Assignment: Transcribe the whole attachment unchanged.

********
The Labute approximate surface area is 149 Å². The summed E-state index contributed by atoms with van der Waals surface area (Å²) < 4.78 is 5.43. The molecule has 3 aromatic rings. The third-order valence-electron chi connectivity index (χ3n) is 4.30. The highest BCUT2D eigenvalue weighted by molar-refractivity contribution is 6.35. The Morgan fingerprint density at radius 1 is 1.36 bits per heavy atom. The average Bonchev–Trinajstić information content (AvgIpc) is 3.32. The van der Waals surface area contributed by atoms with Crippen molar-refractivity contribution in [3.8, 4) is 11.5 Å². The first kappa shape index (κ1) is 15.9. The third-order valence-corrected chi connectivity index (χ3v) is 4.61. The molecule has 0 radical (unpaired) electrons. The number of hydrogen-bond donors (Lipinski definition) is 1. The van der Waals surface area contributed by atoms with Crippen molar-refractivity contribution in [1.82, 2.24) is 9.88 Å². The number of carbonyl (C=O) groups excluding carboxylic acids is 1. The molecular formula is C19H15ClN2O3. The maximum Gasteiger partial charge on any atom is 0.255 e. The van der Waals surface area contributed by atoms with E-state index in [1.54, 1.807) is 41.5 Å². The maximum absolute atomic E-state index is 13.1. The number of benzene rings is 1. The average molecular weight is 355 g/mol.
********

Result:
The Labute approximate surface area is 149 Å². The summed E-state index contributed by atoms with van der Waals surface area (Å²) < 4.78 is 5.43. The molecule has 3 aromatic rings. The third-order valence-electron chi connectivity index (χ3n) is 4.30. The highest BCUT2D eigenvalue weighted by molar-refractivity contribution is 6.35. The Morgan fingerprint density at radius 1 is 1.36 bits per heavy atom. The average Bonchev–Trinajstić information content (AvgIpc) is 3.32. The van der Waals surface area contributed by atoms with Crippen molar-refractivity contribution in [3.8, 4) is 11.5 Å². The first kappa shape index (κ1) is 15.9. The third-order valence-corrected chi connectivity index (χ3v) is 4.61. The molecule has 0 radical (unpaired) electrons. The number of hydrogen-bond donors (Lipinski definition) is 1. The van der Waals surface area contributed by atoms with Crippen molar-refractivity contribution in [1.82, 2.24) is 9.88 Å². The number of carbonyl (C=O) groups excluding carboxylic acids is 1. The molecular formula is C19H15ClN2O3. The maximum Gasteiger partial charge on any atom is 0.255 e. The van der Waals surface area contributed by atoms with E-state index in [1.54, 1.807) is 41.5 Å². The maximum absolute atomic E-state index is 13.1. The number of benzene rings is 1. The average molecular weight is 355 g/mol.